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Published on May 22nd, 2020

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New Balance’s Made in USA Claims

If ever there was an argument for the FTC to issue a made in the USA rule that would give it the authority to go after first-time offenders more aggressively, the agency’s own 1996 administrative action against New Balance might be it.

Twenty-four years after New Balance escaped the federal inquiry into its deceptive U.S.-origin claims without having to pay any sort of financial penalty — after the FTC dropped what one lone dissenting commissioner called “the most important allegation … involving unqualified ‘Made in USA’ claims for products assembled in the United States from foreign and domestic components” — the now multibillion-dollar company continues to mislead consumers on where some of its shoes are made, flouting the FTC’s Made in USA standard in the process.

On this patriotic Memorial Day weekend, let’s take another look at how New Balance is taking advantage of consumers’ preference to buy American-made.

Having been the subject of an FTC inquiry into its made in the USA marketing, New Balance should be familiar with the agency’s “all or virtually all” standard for unqualified U.S.-origin claims. These are the types of claims that have no qualifying language added to them, such as “with domestic and foreign parts.” It’s simply: “Made in the USA.” Or: “Made in America.” Yet New Balance publicly acknowledges that the company labels its shoes “Made in the USA” when the “domestic value is at least 70%,” which is not “all or virtually all” by any stretch of the imagination.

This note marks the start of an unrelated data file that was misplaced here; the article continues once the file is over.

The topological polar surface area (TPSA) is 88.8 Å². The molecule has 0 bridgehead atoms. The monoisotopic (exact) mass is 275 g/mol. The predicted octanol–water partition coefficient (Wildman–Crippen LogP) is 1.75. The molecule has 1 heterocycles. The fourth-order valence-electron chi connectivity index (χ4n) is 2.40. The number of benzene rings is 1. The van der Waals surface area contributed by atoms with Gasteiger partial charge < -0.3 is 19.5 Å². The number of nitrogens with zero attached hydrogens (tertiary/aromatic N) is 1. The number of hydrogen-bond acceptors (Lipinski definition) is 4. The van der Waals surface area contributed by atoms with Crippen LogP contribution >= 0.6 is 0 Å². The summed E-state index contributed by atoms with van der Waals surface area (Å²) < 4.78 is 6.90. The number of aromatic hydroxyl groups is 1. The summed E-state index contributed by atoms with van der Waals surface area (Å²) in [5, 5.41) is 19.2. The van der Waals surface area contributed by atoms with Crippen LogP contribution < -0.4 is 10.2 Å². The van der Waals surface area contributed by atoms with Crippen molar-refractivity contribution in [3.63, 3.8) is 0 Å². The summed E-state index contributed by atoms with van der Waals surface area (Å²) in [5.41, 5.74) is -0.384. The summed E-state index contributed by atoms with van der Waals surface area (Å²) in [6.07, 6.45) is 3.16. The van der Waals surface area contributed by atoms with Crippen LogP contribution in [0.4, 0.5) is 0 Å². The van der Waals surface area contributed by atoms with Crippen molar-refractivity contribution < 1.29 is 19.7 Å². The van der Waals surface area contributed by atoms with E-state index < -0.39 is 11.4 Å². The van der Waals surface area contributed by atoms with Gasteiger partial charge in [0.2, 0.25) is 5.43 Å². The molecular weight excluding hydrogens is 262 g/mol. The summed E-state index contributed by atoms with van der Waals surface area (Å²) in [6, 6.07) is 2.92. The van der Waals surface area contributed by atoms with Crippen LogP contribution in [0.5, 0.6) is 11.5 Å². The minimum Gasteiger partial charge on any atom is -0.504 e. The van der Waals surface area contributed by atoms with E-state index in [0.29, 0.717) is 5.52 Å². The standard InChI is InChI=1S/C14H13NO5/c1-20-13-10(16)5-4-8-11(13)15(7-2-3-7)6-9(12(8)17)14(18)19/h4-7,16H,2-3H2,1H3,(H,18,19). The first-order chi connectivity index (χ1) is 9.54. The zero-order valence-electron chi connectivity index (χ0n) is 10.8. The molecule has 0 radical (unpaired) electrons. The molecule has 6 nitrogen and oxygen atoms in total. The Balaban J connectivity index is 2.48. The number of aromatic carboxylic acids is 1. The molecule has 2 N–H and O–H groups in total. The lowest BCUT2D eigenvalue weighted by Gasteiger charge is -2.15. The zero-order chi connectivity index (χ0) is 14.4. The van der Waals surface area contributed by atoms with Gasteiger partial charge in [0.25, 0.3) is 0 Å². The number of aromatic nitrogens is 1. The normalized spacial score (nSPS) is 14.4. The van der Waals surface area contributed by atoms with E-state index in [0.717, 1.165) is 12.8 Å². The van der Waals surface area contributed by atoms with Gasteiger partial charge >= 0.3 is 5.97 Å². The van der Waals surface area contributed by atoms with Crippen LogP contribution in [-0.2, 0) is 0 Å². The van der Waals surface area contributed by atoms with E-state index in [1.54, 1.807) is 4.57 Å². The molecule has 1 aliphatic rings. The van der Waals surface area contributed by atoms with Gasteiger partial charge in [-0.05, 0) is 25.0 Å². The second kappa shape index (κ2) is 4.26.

And where the company qualifies its U.S.-origin claims, the qualifying language is not clear and conspicuous as is required by law, rendering it legally insufficient. Take the product page for a men’s Made in US 993 running shoe, where the qualifying language — stating that the sneaker is part of a “premium collection” called New Balance Made that “contains a domestic value of 70% or greater” — appears below the “add to cart” button, which consumers can easily click without scrolling down.

New Balance doesn’t reveal the imported parts and/or foreign labor that constitute up to 30 percent of any one of its “Made in the USA” shoes. But a company video that takes viewers inside the company’s sprawling, American flag-speckled factory in Lawrence, Massachusetts, offers some clues. In it, a factory worker says, “So the first thing we do is select a hide.” But he doesn’t say where the hides come from. On a related note, we’ve heard of hides used to make leather boots and bags that were sent to Mexico to be tanned and tanned in Europe after originating in France. What did these products have in common with New Balance’s “Made in the USA” shoes? They were also marketed as American-made.

Find more of our coverage on deceptively marketed made in USA shoes here.

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